Posted by: mdegeorge | June 20, 2010

A week to turn the World on its head

Despite what ESPN darling Rick Reilly may write about the World Cup (at least it wasn’t so sweet and fluffy that I needed to go to the dentist afterwards), it’s been a glorious week that has seen traditional powers laid low by upstarts time and time again. I think this has been one of the toughest weeks for the major European powers since 1944.

It started Wednesday with the Swiss toppling European champions Spain by withstanding an offensive onslaught. Manager Vicente Del Bosque has been grilled for his controversial decision to go with a 4-5-1 formation, a stark contrast from the personnel groupings that catapulted them to the title at Euro 2008. Several of La Furia Roja’s top players have struggled through injuries recently—including midfielder Andres Iniesta, who appears to be a doubt for their next game against Honduras.

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Thursday’s shock—though that moniker is losing its luster with each passing day—came via the France camp, which started a disastrous week with a 2-0 embarrassment at the hands of Mexico. Since then, the FFF (French Football Free-for-all) has embarked on a downward spiral that has included:

– An altercation between striker Nicolas Anelka (who’s started both games so far) and head coach Raymond Domenech that led to Anelka’s dismissal and some blushes for Bob Ley thanks to France’s lax broadcast laws.

– A bust-up between star left back Patrice Evra and fitness coach Robert Duverne at the training ground this morning, after which the team boarded the bus and informed Domenech that they refused to practice this morning (also video here).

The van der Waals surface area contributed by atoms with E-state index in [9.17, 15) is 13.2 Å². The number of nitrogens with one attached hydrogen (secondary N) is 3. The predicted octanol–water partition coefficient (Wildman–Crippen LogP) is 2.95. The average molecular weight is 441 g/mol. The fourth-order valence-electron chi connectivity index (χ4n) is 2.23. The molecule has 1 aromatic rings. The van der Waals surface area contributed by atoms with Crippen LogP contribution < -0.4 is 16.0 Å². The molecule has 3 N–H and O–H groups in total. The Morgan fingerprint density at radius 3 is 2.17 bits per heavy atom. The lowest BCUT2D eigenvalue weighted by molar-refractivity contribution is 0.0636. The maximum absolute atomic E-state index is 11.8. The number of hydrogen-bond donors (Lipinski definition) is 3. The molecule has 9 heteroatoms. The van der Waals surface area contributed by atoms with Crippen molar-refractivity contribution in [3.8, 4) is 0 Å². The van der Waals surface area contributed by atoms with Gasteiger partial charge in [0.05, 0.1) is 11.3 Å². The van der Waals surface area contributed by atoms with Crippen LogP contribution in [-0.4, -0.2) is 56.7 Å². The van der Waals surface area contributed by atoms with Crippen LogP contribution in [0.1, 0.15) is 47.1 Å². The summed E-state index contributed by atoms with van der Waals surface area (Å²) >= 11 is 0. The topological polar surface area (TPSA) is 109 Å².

– A statement issued by technical director Jean-Louis Valentin this morning, after which he resigned.

– And an admission by Evra that there’s a “traitor” within the French team’s ranks who’s to blame for the bedlam that has ensued, not Anelka.

Oh yeah, and Les Blues have failed to score a goal in two matches, have had the offensive continuity of a grade-school rec team, require a win in their next game AND some help to prevent a trip back home by week’s end, and were in disarray quite literally from front to back on the pitch before any of the weekend’s melodramas.Friday then brought another pair of disappointments for the European glitterati. Germany started the day with a hapless performance in a 1-0 loss to Serbia. It was highlighted by an early red card to Miroslav Klose, a horrible missed penalty by Lukas Podolski, and the fourth-most yellow cards ever in a World Cup Finals match (eight).

It was followed by the 90-minute snooze fest that was England-Algeria. (Seriously, I fell asleep twice during the game. I’m sure some of that was recovery from the adrenaline-fueled roller coaster provided by the United States and Slovenia, but it still wasn’t for the faint of heart.) To their credit, both teams did have a desire to go forward, but it was in equal measure with their inability to do anything once they got there.

The Netherlands managed to avoid the hoodoo that engulfed many of their fellow continental powers, but the UEFA underachievers were at it again today with Italy’s ineffectual draw against major underdogs New Zealand in what is likely the most important result in the nation’s footballing history.

The recent outcomes lead me to believe that Portugal carries a huge target on their back in tomorrow’s match with North Korea. Regardless, the trend has been an illustration of everything this tournament can be: a truly global showcase of the best the soccer world—the entire soccer world—has to offer. The parity offers drama and excitement at the group stage; it precludes the diehards and the neutrals from having to wait for the knockout rounds’ world-class competition to enjoy the tournament, bringing it a luster from beginning to end.


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